by Brad Moon | August 7, 2013 11:23 am
We’ve been talking about wearable technology being the next big thing in consumer electronics for some time now. Augmented reality glasses, fitness trackers and smartwatches are promising to make waves by becoming the must-have accessories for smartphone owners, helping tech giants like Apple (AAPL) see the kind of demand that could lift stocks out of the doldrums.
But after talking up these devices for months now, where are they?
If you look hard enough, you’ll see signs of maneuvering going on in the background, the latest being a trio of smartwatch design patents filed this year by Samsung (SSNLF) and just uncovered by a South Korean news site. Samsung has already confirmed it is working on a smartwatch and patent filings may just have given away its smartwatch lineup’s name: Galaxy Gear.
The million dollar question is, will it be this holiday season or Christmas 2014 when we finally see the flood of wearable tech? Analysts have mixed feelings, but I think it’s going to be this year.
Existing smartwatch players (while the category has generated huge buzz this year, it’s hardly new) have been busy revamping, hoping this is the year the category takes off and that their established products catch some of the buying frenzy when it hits.
Sony’s (SNE) second generation Android smartwatch — the Sony SmartWatch 2 — has been announced, incorporating NFC to make pairing with its new Xperia Z line of smartphones even slicker. Google already has a horse in the game, albeit indirectly. Its Motorola division’s MotoACTV is an Android-powered smartwatch and fitness tracker combo.
TomTom, the GPS maker whose market is seriously eroding thanks to smartphones and mapping apps, has long offered a line of GPS-equipped watches. Those devices have more riding on them than ever, but face looming competition from smartwatches, so TomTom is updating them and building in loads of fitness functionality.
Fitness is another rapidly growing segment that could be threatened by smartwatches. Nike’s (NKE) FuelBand began the movement to wristband fitness trackers, and recent entries like the Fitbit Flex and a reengineered Jawbone UP have firmly established the devices as wrist-wearable contenders. The challenge will be convincing consumers to stick with a single-purpose device rather than switching to an all-in-one like a smartwatch — somewhat analogous to the battle Amazon (AMZN) faces in convincing consumers to buy a Kindle e-reader instead of a multipurpose iPad.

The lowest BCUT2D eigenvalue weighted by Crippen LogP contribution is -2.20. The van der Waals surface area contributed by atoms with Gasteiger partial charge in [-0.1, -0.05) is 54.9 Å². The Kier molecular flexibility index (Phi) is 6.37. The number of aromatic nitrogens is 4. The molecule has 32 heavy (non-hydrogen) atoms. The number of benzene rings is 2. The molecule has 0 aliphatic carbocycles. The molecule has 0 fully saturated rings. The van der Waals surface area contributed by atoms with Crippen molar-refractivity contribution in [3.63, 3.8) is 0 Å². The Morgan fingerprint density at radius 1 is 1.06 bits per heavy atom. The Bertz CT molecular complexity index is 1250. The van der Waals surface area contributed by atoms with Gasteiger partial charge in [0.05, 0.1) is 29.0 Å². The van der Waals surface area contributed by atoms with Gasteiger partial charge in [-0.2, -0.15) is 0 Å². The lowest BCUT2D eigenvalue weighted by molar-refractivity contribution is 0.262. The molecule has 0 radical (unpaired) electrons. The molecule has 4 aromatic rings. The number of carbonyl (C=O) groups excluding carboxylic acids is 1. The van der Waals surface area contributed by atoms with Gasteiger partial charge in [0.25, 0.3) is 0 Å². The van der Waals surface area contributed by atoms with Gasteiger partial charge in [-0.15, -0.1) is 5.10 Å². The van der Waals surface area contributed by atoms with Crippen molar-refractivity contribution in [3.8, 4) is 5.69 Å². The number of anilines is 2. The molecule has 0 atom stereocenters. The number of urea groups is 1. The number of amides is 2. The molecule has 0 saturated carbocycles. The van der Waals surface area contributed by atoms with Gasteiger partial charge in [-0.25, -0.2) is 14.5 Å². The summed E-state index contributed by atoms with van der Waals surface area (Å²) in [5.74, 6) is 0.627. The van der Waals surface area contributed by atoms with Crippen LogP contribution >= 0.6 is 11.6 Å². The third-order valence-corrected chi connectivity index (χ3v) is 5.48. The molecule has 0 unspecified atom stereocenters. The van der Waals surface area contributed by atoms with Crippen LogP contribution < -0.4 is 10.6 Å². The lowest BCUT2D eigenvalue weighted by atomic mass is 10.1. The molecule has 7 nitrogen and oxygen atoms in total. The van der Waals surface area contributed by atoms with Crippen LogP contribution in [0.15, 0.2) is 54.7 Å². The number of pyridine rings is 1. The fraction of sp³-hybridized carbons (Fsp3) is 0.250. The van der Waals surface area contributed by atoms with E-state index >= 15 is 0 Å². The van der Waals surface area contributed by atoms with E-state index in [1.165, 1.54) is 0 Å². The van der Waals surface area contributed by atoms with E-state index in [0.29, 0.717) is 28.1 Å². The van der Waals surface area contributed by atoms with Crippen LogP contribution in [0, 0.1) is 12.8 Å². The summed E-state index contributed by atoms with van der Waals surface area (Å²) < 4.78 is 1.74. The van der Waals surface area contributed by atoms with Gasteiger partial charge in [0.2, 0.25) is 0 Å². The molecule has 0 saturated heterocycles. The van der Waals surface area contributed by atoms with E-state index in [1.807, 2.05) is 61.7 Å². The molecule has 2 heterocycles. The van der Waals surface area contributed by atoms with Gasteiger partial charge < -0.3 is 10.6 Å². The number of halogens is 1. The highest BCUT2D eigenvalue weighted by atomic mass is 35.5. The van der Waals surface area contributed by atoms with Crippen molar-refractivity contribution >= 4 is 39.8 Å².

What about augmented reality glasses? We’ve seen Google Glass on early adopters and know that the high-tech specs will be hitting stores sometime in 2014 (at $1,500, they’re currently too expensive to make a big Christmas splash this year, so Google’s not losing much by holding them back). A growing throng of competitors is ready to offer augmented reality glasses at much cheaper prices in time for holiday shoppers this year, but lacking the recognition that Google enjoys, they’re unlikely to do much with the head start.
The question is, when will we finally get a glimpse of the big guns — the smartwatches from Samsung, Apple, Microsoft and Google?
We’re pretty certain Microsoft (MSFT) has been testing Windows 8-powered Surface smartwatch prototypes. Android Authority says a Google smartwatch is real and prototypes have popped up in multiple Google offices. Meanwhile, Apple has reportedly been furiously at work on a smartwatch, with reports of dedicated design team even as it trademarks the “iWatch” name. There is also speculation that Bob Mansfield — the former Apple Senior VP of Technologies who was assigned to “special projects” in July — is now heading up the iWatch effort.
Rumors are circulating about engineering difficulties and the possibility of CEO Tim Cook pulling the plug on the project altogether. But I doubt Apple will cancel the iWatch, and I suspect Bob Mansfield is indeed overseeing the project — with a 2013 delivery mandate. After all, pressure is on all the tech giants to deliver their smartwatches in time for the holidays.
After listening to a year or more of hype, consumers want wearable tech and especially the smartwatches that promise to be affordable extensions to their smartphones. And investors want the devices in hopes of big sales for a new product category that will drive up revenue and boost stocks that have suffered from softening smartphone demand and PC decline.
Letting a competitor get the jump by having the holiday season 2013 uncontested is a risk none of the tech giants want to take. Otherwise, they risk a repeat of the iPad release where Apple utterly dominated the tablet market, building a huge lead that other manufacturers are still struggling against.
Samsung watchers like Sam Mobile expect the company to be first out of the gate, pointing to Samsung’s September 4 Galaxy Note III event as a potential unveiling. If Samsung does pull the trigger and announce a Galaxy Gear smartwatch in September, expect Apple, Microsoft and Google to put their versions out there in short order. All it takes is one of the big four and the rest will pile on. The 2013 versions may not be the smartwatch these companies want to release, but they’ll need to have a horse in the game.
With the flood of products out there and due to arrive, wearable technology is likely to be front and center this holiday.
As of this writing, Brad Moon did not hold a position in any of the aforementioned securities.
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